Presidential Transition 2000:
Geoscience-Related Federal Appointments


A final note: This document was prepared before the dust had settled on the presidential election. Now that the Bush-Cheney Administration has been inaugurated, the political appointment process has shifted from the Transition Office to the White House Office of Presidential Personnel.  All communications regarding political appointments should be addressed to Clay Johnson now the Assistant to the President for Presidential Personnel and Deputy Chief of Staff at: White House Office of Presidential Personnel, Eisenhower Executive Office Building, 17th St. & Pennsylvania Ave., Washington DC 20502. (2-3-01)

Even before the election, small teams within each campaign have been working to prepare for the transition to a new administration. Mostly, their pre-election operations were kept quiet to avoid the appearance of over-confidence, but they also worked openly with the General Services Administration to ensure that the official transition team office space at 1800 G Street NW is ready with phone lines, computers, and all the trimmings. One of the most important tasks for the transition team is to fill presidential appointments from the Cabinet level on down.

This appointment process presents an opportunity for the geoscience community as it does for all constituencies. Key positions to be filled at federal agencies and within the White House can have a major impact on the conduct of geoscience education, research, and other activities as well as the employment of geoscientists.  To aid geoscientists in this endeavor, the AGI Government Affairs Program has gathered information on the process and available positions as resources for interested individuals and organizations in promoting earth scientists to these appointments.

At the beginning of November, AGI sent out a memo to its member societies outlining positions available and the nomination process, including a list of geoscience-related political appointments (Acrobat 4.0 PDF file, 117 KB; Word97 file, 41 KB) in federal departments and agencies.  This document should not be taken as a comprehensive list of high-ranking federal leadership positions since many of those are not strictly presidential appointments. For example, the head of the Geosciences Directorate at NSF is a career civil service appointment. But the list does include the positions that first the transition team and later the designees for science advisor and Cabinet posts will be looking to fill. The process operates from the top down, filling first the Cabinet positions, then their deputies, then their deputies in turn.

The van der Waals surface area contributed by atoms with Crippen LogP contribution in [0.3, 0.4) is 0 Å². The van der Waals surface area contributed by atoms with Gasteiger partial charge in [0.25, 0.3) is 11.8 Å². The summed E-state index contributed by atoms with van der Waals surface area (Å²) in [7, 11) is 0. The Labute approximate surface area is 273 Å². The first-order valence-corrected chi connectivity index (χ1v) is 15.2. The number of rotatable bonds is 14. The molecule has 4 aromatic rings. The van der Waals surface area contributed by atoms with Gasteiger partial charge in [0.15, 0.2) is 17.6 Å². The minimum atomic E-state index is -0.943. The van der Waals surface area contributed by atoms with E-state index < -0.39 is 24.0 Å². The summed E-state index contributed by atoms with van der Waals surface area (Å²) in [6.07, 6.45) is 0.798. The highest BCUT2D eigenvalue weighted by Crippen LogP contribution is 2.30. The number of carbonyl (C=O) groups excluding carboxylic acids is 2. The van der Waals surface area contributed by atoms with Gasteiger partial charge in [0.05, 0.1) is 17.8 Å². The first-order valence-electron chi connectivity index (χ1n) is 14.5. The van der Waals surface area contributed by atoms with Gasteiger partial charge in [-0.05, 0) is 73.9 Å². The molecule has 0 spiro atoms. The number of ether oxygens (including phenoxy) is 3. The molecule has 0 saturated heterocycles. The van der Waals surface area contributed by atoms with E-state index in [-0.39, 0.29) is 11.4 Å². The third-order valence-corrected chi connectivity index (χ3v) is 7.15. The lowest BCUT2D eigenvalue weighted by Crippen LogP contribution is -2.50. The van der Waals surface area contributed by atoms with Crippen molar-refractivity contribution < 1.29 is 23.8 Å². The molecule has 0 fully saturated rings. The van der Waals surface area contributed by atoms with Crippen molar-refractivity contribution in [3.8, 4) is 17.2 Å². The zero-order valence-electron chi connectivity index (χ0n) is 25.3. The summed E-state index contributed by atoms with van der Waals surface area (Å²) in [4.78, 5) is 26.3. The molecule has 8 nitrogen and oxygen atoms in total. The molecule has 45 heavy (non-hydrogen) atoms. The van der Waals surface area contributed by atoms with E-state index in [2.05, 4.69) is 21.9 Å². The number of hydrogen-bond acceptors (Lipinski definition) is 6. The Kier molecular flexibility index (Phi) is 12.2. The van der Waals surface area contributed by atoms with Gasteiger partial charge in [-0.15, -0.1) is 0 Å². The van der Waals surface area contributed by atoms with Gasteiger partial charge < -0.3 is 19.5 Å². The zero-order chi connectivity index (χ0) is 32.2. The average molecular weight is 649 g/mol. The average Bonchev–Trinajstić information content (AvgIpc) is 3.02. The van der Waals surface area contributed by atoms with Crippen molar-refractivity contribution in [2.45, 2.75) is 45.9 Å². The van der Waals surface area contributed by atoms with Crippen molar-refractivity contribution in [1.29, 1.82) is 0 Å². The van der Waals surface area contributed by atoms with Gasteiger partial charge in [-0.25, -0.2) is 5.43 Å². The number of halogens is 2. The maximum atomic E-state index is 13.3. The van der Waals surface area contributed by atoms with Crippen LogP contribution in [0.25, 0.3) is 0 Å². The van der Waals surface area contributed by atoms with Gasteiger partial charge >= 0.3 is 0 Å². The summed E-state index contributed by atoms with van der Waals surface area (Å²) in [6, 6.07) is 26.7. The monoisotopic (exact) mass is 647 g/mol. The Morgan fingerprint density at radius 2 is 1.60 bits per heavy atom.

Additional Resources

The Office of Personnel Management has provided general employment information that helps answer questions of salary, benefits, and position category.  The Brookings Institute also has a very complete resource center for people and groups interested in the appointee process.  Another resource available on the transition to a new administration is the United States Government Policy and Supporting Positions, commonly known as the Plum Book, that lists a range of federal civil service and support staff positions in the Executive and Legislative Branches. Application information for presidential appointments is available at the Bush-Cheney Transition website http://www.bushcheneytransition.com.

Earlier this fall, the National Academy of Sciences released a report on the presidential appointment process for science and technology positions. The report found that in recent years, the percentage of top-level appointments completed within four months of nomination had slipped from 80-90 percent, the norm from 1964 to 1984, to 45 percent since then. The report recommended that steps be taken to initiate the appointment process for key science and technology leadership early in the transition, reduce financial and vocational obstacles to government service in order to increase the pool of scientists and engineers willing to serve, and streamline the approval process both within the administration and in the Senate. It remains to be seen whether the new administration will consider these recommendations or improve upon the recent track record.


Contributed by Margaret Baker and David Applegate, AGI Government Affairs Program

Posted December 1, 2000; Updated February 3, 2001

Please send any comments or requests for information to AGI Government Affairs Program at govt@agiweb.org.



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